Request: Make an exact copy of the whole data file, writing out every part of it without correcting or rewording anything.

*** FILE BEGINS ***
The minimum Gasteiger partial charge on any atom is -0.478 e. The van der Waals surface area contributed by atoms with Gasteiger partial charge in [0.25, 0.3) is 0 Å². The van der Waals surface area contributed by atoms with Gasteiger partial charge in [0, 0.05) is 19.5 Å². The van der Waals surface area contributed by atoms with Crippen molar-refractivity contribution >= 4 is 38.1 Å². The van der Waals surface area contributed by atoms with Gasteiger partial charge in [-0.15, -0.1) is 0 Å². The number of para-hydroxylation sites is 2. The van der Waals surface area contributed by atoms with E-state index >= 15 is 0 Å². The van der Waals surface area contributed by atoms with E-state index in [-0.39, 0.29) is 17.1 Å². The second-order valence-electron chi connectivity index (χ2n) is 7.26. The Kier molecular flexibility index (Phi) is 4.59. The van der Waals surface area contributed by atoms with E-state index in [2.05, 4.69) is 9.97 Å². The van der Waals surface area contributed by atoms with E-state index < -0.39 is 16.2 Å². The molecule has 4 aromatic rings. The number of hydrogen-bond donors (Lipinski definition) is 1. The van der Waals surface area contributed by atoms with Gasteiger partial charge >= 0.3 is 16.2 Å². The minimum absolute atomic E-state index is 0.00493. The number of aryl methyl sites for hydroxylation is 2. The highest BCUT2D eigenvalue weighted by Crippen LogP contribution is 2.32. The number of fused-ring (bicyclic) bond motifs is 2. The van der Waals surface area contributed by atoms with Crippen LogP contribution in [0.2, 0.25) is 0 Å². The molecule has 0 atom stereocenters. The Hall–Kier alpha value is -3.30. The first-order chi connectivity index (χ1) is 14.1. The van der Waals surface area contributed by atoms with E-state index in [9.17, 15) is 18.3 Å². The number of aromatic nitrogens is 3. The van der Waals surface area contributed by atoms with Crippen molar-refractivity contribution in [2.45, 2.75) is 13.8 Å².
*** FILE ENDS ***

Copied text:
The minimum Gasteiger partial charge on any atom is -0.478 e. The van der Waals surface area contributed by atoms with Gasteiger partial charge in [0.25, 0.3) is 0 Å². The van der Waals surface area contributed by atoms with Gasteiger partial charge in [0, 0.05) is 19.5 Å². The van der Waals surface area contributed by atoms with Crippen molar-refractivity contribution >= 4 is 38.1 Å². The van der Waals surface area contributed by atoms with Gasteiger partial charge in [-0.15, -0.1) is 0 Å². The number of para-hydroxylation sites is 2. The van der Waals surface area contributed by atoms with E-state index >= 15 is 0 Å². The van der Waals surface area contributed by atoms with E-state index in [-0.39, 0.29) is 17.1 Å². The second-order valence-electron chi connectivity index (χ2n) is 7.26. The Kier molecular flexibility index (Phi) is 4.59. The van der Waals surface area contributed by atoms with E-state index in [2.05, 4.69) is 9.97 Å². The van der Waals surface area contributed by atoms with E-state index < -0.39 is 16.2 Å². The molecule has 4 aromatic rings. The number of hydrogen-bond donors (Lipinski definition) is 1. The van der Waals surface area contributed by atoms with Gasteiger partial charge >= 0.3 is 16.2 Å². The minimum absolute atomic E-state index is 0.00493. The number of aryl methyl sites for hydroxylation is 2. The highest BCUT2D eigenvalue weighted by Crippen LogP contribution is 2.32. The number of fused-ring (bicyclic) bond motifs is 2. The van der Waals surface area contributed by atoms with Crippen LogP contribution in [0.2, 0.25) is 0 Å². The molecule has 0 atom stereocenters. The Hall–Kier alpha value is -3.30. The first-order chi connectivity index (χ1) is 14.1. The van der Waals surface area contributed by atoms with E-state index in [9.17, 15) is 18.3 Å². The number of aromatic nitrogens is 3. The van der Waals surface area contributed by atoms with Crippen molar-refractivity contribution in [2.45, 2.75) is 13.8 Å².